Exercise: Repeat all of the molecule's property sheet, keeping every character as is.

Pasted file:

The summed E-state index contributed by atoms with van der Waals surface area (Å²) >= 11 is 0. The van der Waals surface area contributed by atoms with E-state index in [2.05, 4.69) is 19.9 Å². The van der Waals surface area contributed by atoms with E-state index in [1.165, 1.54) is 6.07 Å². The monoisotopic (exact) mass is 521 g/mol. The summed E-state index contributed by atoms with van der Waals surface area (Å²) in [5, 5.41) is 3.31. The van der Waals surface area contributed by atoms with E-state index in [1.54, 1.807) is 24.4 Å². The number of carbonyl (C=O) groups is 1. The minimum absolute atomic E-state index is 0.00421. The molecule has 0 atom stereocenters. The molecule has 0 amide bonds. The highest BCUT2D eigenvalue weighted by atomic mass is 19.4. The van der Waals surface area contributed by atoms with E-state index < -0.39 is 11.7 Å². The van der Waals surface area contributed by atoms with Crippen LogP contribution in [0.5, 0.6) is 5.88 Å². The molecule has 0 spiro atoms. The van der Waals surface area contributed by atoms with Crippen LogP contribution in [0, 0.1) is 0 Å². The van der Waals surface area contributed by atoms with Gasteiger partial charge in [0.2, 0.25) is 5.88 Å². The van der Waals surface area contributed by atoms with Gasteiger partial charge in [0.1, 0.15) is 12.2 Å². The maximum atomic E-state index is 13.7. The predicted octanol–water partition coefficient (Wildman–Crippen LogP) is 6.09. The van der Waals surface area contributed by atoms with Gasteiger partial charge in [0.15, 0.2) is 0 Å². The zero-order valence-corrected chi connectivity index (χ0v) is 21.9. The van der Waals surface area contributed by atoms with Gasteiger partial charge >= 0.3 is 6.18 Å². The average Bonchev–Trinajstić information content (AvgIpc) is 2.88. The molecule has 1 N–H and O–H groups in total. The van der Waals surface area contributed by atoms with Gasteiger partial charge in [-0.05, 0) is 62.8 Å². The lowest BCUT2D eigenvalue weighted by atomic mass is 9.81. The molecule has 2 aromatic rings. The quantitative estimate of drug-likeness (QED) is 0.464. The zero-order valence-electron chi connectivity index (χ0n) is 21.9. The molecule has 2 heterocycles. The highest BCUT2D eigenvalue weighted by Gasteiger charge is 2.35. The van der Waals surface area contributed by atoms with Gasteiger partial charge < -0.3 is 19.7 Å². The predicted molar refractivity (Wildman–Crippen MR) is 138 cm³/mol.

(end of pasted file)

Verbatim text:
The summed E-state index contributed by atoms with van der Waals surface area (Å²) >= 11 is 0. The van der Waals surface area contributed by atoms with E-state index in [2.05, 4.69) is 19.9 Å². The van der Waals surface area contributed by atoms with E-state index in [1.165, 1.54) is 6.07 Å². The monoisotopic (exact) mass is 521 g/mol. The summed E-state index contributed by atoms with van der Waals surface area (Å²) in [5, 5.41) is 3.31. The van der Waals surface area contributed by atoms with E-state index in [1.54, 1.807) is 24.4 Å². The number of carbonyl (C=O) groups is 1. The minimum absolute atomic E-state index is 0.00421. The molecule has 0 atom stereocenters. The molecule has 0 amide bonds. The highest BCUT2D eigenvalue weighted by atomic mass is 19.4. The van der Waals surface area contributed by atoms with E-state index < -0.39 is 11.7 Å². The van der Waals surface area contributed by atoms with Crippen LogP contribution in [0.5, 0.6) is 5.88 Å². The molecule has 0 spiro atoms. The van der Waals surface area contributed by atoms with Crippen LogP contribution in [0, 0.1) is 0 Å². The van der Waals surface area contributed by atoms with Gasteiger partial charge in [0.2, 0.25) is 5.88 Å². The van der Waals surface area contributed by atoms with Gasteiger partial charge in [0.1, 0.15) is 12.2 Å². The maximum atomic E-state index is 13.7. The predicted octanol–water partition coefficient (Wildman–Crippen LogP) is 6.09. The van der Waals surface area contributed by atoms with Gasteiger partial charge in [0.15, 0.2) is 0 Å². The zero-order valence-corrected chi connectivity index (χ0v) is 21.9. The van der Waals surface area contributed by atoms with Gasteiger partial charge >= 0.3 is 6.18 Å². The average Bonchev–Trinajstić information content (AvgIpc) is 2.88. The molecule has 1 N–H and O–H groups in total. The van der Waals surface area contributed by atoms with Gasteiger partial charge in [-0.05, 0) is 62.8 Å². The lowest BCUT2D eigenvalue weighted by atomic mass is 9.81. The molecule has 2 aromatic rings. The quantitative estimate of drug-likeness (QED) is 0.464. The zero-order valence-electron chi connectivity index (χ0n) is 21.9. The molecule has 2 heterocycles. The highest BCUT2D eigenvalue weighted by Gasteiger charge is 2.35. The van der Waals surface area contributed by atoms with Gasteiger partial charge < -0.3 is 19.7 Å². The predicted molar refractivity (Wildman–Crippen MR) is 138 cm³/mol.